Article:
Even though star fruit is another fruit that some people don’t think to add to their grocery list, it’s worth a try if you’re on keto and want to satisfy your sweet tooth. A ½-cup serving of cubed star fruit contains about 2.6 g of net carbohydrates, plus 1.8 g of fiber and 2.6 g of sugar. It’s also low in calories and has 88 mg of potassium (1.9 percent DV) and 22.7 mg of vitamin C (38 percent DV).
Eggs are also acceptable for you to eat on keto. The best part is that you don’t have to forgo the yolks, like many diets might require you to do. You can enjoy both the egg whites and the egg yolks when preparing your morning omelet. With only one gram of net carbs for each egg, you won’t have to feel guilty about having them as part of your diet.
You can usually use a mix of multiple flours to get a realistic texture in baking recipes. Combining flours and experimenting with your baking can lead to much lower net carb counts in recipes. We think these lemon poppyseed muffins (a mix of almond flour and flaxseed meal) make a great texture when combined with the fats from the heavy cream and butter.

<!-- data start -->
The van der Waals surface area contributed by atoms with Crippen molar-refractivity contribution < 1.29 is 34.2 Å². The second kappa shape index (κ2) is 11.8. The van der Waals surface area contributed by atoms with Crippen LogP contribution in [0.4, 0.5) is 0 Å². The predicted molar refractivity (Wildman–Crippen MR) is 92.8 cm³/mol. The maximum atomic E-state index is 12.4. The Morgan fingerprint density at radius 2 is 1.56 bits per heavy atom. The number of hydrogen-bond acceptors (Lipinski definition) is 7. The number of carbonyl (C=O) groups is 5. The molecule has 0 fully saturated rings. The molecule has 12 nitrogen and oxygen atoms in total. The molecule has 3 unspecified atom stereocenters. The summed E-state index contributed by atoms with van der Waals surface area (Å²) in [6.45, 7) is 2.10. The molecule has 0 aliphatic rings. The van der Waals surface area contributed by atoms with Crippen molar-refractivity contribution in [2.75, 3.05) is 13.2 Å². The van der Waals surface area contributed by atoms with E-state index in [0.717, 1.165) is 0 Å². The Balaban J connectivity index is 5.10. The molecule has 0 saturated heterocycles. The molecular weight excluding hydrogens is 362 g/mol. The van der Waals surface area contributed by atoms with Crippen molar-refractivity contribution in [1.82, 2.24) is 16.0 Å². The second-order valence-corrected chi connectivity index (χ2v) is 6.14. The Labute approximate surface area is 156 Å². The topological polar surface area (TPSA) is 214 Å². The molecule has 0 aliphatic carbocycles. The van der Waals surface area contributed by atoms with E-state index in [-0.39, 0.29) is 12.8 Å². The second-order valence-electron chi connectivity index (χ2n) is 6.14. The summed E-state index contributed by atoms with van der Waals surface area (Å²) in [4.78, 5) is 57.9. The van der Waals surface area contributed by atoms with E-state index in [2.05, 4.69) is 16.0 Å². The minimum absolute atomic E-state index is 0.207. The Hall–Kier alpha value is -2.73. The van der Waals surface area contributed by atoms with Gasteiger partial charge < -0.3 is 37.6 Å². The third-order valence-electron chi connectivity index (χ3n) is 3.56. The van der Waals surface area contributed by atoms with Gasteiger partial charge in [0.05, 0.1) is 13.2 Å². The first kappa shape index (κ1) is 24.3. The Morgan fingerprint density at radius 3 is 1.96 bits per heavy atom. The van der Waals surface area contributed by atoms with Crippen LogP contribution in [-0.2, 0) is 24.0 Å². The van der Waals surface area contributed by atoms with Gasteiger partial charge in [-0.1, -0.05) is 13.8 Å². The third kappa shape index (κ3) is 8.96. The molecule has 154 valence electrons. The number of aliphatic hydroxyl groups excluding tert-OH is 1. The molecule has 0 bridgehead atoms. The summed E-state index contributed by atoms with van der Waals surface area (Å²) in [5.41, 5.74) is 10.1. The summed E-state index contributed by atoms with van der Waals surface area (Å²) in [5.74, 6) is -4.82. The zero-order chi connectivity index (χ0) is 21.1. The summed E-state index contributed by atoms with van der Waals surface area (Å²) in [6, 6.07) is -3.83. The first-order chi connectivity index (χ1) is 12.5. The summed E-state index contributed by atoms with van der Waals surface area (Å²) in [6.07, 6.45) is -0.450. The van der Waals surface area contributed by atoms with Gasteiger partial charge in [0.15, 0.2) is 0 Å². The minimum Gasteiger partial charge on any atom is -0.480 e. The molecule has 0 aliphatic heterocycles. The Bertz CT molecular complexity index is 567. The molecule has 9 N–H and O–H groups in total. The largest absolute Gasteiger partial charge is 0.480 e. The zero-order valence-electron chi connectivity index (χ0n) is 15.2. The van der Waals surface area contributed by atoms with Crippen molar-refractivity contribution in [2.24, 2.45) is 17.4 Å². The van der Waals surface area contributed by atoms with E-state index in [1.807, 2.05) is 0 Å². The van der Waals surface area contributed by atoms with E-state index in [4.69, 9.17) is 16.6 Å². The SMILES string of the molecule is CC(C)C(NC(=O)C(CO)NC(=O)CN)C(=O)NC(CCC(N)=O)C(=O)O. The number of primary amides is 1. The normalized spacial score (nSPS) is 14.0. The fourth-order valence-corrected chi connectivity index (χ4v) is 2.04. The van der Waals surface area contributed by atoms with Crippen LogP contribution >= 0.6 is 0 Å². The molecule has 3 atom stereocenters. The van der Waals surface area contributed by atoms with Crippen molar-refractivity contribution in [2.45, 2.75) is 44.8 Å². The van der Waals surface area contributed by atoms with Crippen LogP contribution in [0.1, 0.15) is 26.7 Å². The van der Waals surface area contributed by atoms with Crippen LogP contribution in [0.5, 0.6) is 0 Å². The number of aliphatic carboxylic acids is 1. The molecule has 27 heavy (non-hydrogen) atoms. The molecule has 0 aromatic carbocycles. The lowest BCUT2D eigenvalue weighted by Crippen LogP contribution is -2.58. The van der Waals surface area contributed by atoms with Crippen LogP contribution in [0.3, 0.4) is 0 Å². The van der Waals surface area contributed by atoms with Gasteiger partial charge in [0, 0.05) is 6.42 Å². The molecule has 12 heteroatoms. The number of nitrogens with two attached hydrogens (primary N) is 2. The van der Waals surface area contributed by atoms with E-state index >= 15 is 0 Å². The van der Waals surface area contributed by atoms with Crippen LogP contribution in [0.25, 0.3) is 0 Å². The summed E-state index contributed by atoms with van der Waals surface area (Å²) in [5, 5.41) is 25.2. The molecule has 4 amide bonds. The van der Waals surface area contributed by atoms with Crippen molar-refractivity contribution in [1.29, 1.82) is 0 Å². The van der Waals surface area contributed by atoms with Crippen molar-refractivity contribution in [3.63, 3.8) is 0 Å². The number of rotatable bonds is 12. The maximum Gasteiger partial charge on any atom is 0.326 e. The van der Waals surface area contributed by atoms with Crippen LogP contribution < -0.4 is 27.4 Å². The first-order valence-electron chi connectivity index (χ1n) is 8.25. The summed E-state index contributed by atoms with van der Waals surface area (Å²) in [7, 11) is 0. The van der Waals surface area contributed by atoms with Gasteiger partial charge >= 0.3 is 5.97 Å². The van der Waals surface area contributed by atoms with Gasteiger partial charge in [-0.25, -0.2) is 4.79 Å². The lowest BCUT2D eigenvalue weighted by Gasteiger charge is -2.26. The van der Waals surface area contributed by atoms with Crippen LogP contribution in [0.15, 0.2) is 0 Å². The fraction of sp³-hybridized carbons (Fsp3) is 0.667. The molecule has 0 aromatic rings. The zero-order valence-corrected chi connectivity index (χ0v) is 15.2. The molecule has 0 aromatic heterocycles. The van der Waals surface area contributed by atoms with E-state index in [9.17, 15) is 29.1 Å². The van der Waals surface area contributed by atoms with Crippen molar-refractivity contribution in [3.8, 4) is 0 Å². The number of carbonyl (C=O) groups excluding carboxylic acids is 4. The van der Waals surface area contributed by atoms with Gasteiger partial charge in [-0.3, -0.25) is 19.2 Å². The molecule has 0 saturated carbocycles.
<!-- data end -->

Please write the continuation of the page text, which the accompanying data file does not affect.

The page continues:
Registered Dietitian Cynthia Sass, RD has helped clients give up dairy for a variety of reasons. “Some tested positive for a dairy allergy, or had struggled with symptoms of lactose intolerance. Others experienced signs of a dairy sensitivity, like bloating, fatigue, and frequent sinus infections. Still others wanted to test whether eliminating dairy would improve inflammatory skin conditions such as acne, or eczema. Each is a valid reason for giving milk and butter the old heave-ho.”
This is delicious, but I am very confused by the macros. What sour cream are you using? I use full-fat (14%) sour cream, and it also has 2 carbs, but that’s per 2 tablespoon serving! That means 1/2 cup would be 8 carbs, and 180 calories just for the sour cream alone. I can’t imagine what kind of sour cream you have that would be only 1/4 of those numbers…can you please share? Thanks!